|Contact: Syd Steinhardt
A course in Twi, the most widely spoken language in the West African nation of Ghana, will be taught at Fordham next summer.
Fordham will be the only New York City university to teach this language of the Akan people, the largest single linguistic group in the country. The official language of Ghana, where hundreds of languages and dialects are spoken, is English.
The Bronx has the highest concentration of African immigrants in the United States, said Mark Naison, Ph.D., chair of the Department of African and African-American Studies at Fordham. There are about 36,000 Africans in the Bronx, as assessed by the U.S. Census Bureau’s 2005-2007 American Community Survey, a large percentage of whom are Ghanaian. There are also significant numbers of Nigerians, Malians, Guineans and Gambians.
That number is likely higher, according to Jane Kani Edward, Ph.D., director of African Immigration Research and a post-doctoral fellow at Fordham. She based that assessment on her team’s interviews with Bronx Africans in places such as mosques and churches, as well as at Fordham.
Ghanaians comprise a major portion of the labor force in health care, particularly nursing homes, Naison said. That fact, and the number of first-generation Ghanaian-American children enrolled in the public school system, contributed to the decision to teach the language at Fordham.
“Twi is for people wanting to teach, and for people working in health care, in the Bronx,” he said. “Teachers will be able to talk to their students’ parents and health care workers will be able to communicate with patients.”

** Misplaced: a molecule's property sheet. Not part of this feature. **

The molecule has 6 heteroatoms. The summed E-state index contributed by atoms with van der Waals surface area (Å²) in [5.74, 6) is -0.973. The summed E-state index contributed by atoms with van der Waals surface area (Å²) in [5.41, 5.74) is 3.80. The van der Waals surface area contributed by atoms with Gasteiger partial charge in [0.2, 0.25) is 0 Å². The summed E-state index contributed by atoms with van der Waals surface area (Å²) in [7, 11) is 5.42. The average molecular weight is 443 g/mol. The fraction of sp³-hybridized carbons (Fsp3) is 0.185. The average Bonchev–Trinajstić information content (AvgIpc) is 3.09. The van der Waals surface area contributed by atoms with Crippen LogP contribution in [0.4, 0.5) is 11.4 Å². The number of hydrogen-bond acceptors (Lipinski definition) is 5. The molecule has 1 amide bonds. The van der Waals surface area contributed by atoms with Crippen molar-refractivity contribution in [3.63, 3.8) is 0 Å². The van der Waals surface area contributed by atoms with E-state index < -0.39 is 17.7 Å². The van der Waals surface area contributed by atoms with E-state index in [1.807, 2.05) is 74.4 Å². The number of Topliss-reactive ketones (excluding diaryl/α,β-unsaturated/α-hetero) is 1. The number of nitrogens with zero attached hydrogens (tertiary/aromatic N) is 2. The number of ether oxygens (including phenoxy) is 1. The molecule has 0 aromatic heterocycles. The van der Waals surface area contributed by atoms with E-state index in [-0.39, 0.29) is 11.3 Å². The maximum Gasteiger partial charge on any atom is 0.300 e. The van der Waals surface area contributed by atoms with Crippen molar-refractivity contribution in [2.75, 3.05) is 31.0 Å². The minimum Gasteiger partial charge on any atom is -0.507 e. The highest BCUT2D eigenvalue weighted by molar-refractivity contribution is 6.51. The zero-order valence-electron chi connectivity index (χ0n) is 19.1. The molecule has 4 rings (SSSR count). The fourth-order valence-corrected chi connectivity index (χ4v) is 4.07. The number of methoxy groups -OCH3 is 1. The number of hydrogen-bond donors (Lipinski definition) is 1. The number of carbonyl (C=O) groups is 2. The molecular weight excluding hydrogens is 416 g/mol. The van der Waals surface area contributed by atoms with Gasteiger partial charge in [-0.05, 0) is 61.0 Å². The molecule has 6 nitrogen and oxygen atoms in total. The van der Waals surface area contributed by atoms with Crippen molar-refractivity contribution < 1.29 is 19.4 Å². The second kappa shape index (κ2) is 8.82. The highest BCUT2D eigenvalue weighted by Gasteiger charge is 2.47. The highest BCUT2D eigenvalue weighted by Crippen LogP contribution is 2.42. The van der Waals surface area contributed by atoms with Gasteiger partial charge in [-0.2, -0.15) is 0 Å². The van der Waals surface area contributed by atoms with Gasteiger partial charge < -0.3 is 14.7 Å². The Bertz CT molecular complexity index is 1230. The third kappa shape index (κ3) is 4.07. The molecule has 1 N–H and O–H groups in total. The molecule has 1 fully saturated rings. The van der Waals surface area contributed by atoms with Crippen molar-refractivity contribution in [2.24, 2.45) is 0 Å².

The teaching of the language is one example of a greater prominence to be given to Africa at Fordham in the coming year. The African Cultural Exchange, a two dozen-strong student group led by Kojo Ampah, a junior at Fordham College at Rose Hill, plans to hold an African festival in February as one way to “bring Africa to the fore,” he said. Eventually, Ampah hopes that the cultural exchange will grow to become a resource for African issues.
“Fordham is a place where African culture and history is going to be discussed on a regular basis,” he said.
Founded in 1841, Fordham is the Jesuit University of New York, offering exceptional education distinguished by the Jesuit tradition to approximately 14,700 students in its four undergraduate colleges and its six graduate and professional schools. It has residential campuses in the Bronx and Manhattan, a campus in Westchester, and the Louis Calder Center Biological Field Station in Armonk, N.Y.